#Y (Gino Santos, 2014)

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I couldn’t believe that I actually liked an Elmo Magalona movie. Granted, he was the weakest link in a cast of really good young actors.

I wasn’t surprised at all since Gino Santos actually made Albie Casino an actor in The Animals. He worked his magic again this year.

A lot of the older crowd were obviously turned off by the movie, but then wasn’t that the entire point? Does anyone even understand Gen-#Y?

Santos continues to make movies that end up as parents’ worst nightmares. Thank heavens for young visionaries.

Coleen Garcia >>> Nora Aunor tbh

Rating: ★★★★☆

(Originally published August 2, 2014.)

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WALWAL (Jose Javier Reyes, 2018)

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SPOILER ALERT!!

My notes on Walwal:

1. Being a certified coot (aka ‘thunder cats’) that recently turned another year older, I previously thought that the word ‘walwal’ had a dirty connotation (like it was something done in secret inside a locked bathroom that could result to hairy palms). I brushed up on my millennial-speak and it apparently meant wallowing in excesses (drinking, partying, smoking, drug use, sexual activity) until one loses his bearings and ends up living a directionless life. Now where was all of that in the movie?

I was expecting to walk out of the theater feeling traumatized and bemoaning the future of the world with the kind of self-entitled kids nowadays, but that didn’t happen. Was my Titos and Titas of Manila-certified morals supposed to get scandalized by the sight of these young boys drinking a few bottles of Red Horse beer (curiously labelled ‘I Drunk Dial A Lot’)? Yan na yung walwal? Eh wala pala kayo sa lolo ko eh…

2. Billed as this generation’s Pare Ko (a 90’s teen classic also directed by Jose Javier Reyes), this one felt very much like my lolo was educating me on the importance of using the best Instagram filter. Were millennials really this boring? What happened to those neurotic kids that swam face-first in a toilet bowl full of their own vomit in Gino Santos’ The Animals? (Now that one shocked me to my core.)

This just didn’t feel like it was telling the story of a specific generation. It was the same old cliches (lovelife problems, teenage pregnancy, another networking joke??) recycled for a new breed of young stars.

3. Through this movie, I learned that millennials were also being pressured by parents to select a college degree that had always been planned for them. When Marco (Kiko Estrada) told his mom (Cheska Diaz) that he wanted to shift to Tourism, she replied, “Tourism? Anong gusto mo mangyari? Tourist guide?”. (Hala momshie, mukhang kelangan mo rin bumalik ng college and major in sense of humor.)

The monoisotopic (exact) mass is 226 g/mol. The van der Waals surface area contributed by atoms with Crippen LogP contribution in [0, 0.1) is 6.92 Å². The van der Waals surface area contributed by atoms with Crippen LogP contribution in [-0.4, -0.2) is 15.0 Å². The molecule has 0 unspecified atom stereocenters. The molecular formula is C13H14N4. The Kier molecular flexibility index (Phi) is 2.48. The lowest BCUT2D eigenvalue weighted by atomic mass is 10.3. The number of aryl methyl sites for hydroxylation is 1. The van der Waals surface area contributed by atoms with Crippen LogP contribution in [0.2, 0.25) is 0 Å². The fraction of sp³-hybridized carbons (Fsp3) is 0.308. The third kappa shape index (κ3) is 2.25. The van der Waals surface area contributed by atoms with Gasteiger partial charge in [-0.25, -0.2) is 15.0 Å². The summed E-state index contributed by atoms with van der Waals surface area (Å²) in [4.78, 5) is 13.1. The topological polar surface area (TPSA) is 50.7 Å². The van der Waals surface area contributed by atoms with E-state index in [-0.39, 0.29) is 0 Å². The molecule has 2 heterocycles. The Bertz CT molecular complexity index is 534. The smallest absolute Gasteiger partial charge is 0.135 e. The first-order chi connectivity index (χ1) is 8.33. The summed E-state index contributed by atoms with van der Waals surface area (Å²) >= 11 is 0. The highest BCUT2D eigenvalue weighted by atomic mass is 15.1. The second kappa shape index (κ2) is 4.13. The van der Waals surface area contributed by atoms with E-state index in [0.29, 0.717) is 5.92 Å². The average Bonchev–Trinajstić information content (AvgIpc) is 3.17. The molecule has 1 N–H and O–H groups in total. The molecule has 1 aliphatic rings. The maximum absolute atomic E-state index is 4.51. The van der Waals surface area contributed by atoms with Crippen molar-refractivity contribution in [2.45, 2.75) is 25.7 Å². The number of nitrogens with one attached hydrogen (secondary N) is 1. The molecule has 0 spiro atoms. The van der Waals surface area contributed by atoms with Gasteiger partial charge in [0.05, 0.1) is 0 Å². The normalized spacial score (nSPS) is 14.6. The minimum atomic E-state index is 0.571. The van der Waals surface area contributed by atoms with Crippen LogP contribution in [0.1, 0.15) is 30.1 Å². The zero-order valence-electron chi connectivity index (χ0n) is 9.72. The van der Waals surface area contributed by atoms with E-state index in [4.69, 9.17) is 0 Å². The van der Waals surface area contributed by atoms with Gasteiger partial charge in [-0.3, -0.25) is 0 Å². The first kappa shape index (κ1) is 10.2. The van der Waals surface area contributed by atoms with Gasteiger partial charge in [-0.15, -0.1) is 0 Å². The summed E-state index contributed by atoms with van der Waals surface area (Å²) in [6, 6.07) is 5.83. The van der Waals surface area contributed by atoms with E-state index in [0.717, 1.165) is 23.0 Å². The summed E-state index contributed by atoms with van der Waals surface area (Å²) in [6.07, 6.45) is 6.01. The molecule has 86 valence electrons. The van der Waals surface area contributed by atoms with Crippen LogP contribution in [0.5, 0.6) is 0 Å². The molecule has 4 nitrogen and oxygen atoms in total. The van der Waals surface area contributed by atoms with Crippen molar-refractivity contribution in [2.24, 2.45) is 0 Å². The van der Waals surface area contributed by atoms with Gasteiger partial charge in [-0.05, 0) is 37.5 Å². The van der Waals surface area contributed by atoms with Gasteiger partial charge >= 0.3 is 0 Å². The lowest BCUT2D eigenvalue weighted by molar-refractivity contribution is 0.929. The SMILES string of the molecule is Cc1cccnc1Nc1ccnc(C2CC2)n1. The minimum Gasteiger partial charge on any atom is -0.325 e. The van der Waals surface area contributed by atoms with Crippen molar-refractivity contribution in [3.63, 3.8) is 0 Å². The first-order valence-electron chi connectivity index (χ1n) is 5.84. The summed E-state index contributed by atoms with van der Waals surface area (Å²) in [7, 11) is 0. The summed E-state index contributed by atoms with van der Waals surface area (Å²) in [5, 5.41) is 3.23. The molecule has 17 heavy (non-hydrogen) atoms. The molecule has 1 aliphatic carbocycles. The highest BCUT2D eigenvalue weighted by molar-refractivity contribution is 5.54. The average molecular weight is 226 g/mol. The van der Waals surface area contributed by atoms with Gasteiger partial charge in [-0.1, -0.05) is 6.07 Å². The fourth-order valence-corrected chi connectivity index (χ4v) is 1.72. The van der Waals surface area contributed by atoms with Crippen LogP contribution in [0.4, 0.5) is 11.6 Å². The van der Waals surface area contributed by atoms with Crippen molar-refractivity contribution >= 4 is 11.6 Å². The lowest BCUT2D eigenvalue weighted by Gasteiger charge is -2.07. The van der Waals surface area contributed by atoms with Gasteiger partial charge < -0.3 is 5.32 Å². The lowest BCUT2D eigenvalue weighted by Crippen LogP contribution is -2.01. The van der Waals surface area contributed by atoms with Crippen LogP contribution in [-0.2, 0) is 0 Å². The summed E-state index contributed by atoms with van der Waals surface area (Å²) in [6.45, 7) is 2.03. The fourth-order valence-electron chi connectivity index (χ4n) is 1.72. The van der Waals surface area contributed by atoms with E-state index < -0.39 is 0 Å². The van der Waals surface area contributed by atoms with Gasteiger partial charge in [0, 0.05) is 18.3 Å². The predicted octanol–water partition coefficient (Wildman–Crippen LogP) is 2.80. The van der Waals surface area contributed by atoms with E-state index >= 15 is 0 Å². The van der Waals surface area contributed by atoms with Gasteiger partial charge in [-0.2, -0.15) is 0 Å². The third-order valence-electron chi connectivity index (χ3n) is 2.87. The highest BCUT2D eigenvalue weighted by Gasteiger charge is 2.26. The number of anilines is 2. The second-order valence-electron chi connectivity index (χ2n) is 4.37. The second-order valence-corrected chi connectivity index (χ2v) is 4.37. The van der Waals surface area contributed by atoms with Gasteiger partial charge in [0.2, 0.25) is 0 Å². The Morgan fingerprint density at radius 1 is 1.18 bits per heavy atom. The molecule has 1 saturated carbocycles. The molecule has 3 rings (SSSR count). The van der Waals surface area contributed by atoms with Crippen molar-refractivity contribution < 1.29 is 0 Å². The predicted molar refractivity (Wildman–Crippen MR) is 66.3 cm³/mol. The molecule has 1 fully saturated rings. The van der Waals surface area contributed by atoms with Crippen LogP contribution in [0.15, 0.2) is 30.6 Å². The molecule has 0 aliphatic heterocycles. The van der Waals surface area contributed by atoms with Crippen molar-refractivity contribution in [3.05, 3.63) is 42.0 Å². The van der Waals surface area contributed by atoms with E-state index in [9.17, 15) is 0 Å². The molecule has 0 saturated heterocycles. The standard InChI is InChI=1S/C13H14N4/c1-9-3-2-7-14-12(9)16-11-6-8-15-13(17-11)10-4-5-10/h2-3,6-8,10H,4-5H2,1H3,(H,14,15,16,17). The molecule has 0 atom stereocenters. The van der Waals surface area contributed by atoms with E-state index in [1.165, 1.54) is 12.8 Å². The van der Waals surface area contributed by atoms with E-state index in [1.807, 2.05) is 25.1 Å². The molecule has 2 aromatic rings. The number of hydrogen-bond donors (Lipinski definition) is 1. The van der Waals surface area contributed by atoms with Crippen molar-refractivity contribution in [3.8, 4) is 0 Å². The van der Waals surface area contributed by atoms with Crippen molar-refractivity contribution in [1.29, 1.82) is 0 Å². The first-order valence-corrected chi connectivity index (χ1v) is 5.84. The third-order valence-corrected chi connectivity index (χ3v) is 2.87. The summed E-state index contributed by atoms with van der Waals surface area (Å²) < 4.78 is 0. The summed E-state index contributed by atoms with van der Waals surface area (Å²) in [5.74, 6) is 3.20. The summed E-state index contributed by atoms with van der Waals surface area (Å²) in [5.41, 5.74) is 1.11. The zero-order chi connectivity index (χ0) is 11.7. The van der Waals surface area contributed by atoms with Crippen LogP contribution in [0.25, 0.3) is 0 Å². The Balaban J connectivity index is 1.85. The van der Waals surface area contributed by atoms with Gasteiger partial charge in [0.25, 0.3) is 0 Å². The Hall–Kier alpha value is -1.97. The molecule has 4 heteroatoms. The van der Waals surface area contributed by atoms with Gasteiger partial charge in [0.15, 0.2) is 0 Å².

In another scene, Bobby (Donny Pangilinan) told his french fries magnate father (Rolando Inocencio) that he wanted to be a filmmaker and father said, “Itigil mo na ang ilusyon mo na ikaw ang susunod na Lino Brocka!” to which he replied, “Brillante Mendoza!”. (DDS pala si Bobby.)

4. Jerome Ponce (as Intoy) was the clear standout in the young cast, a feat considering that most of his dramatic scenes were with the great Angeli Bayani (loved that Urian reference). His story about the search for his estranged father (Ricardo Cepeda) was definitely the most affecting. Sadly, he was also saddled with the worst possible dialogues:

• In a conversation with his half-brother…

Bro: “Magkakaiba ba tayo ng tatay, Kuya? Yung sa’yo stuntman, yung sa akin seaman, yung kay bunso tubero.”

Intoy: “Wag ka magpapaniwala sa chismis.”

Bro: “Kinonfirm ko kay Nanay.”

(Hala sya, confirmed na pala more tanong pa.)

• In a conversation with Bobby…

Bobby: “Bro, bakit cannot be reached ka lagi?”

Intoy: “Wala akong load eh.”

(Harujosko!)

• In a Facebook Messenger chat with his father:

Intoy (typed): “I am the son of Ramona Martinez.”

Father (typed): “How are you related to her?”

(Ay itay!!)

I also felt bad for him when his mother said: “Ang pangalan ng tatay mo ay Diosdado Pindodo. Isa yan sa dahilan bakit ko siya iniwan. Ang bantot!” I would have understood it more if she called him out for his reading slash comprehension skills.

5. Continuity alert: Dondi’s (Elmo Magalona) haircut kept changing in every scene. Also, I wonder if his really tight jeggings affected the way he spoke throughout the movie. I wasn’t surprised when his girlfriend (Jane de Leon) dumped him for a lesbian instead.

6. Since Bobby and close friend Ruby (Kisses Delavin, dressed up as budget cosplay Jolina Magdangal circa Chuva Choo Choo) were supposed to be film experts, they were required to say terms like ‘existential study of post-digital life’, ‘neorealism’, ‘Pasolini’, and ‘Franco Zeffirelli’. And yet when they played a random trivia game where they guessed the film that starred Guy Pearce and John Leguizamo, they both agreed that it was called ‘To Wong Foo, With Love Julie Newmar’. (Nope!)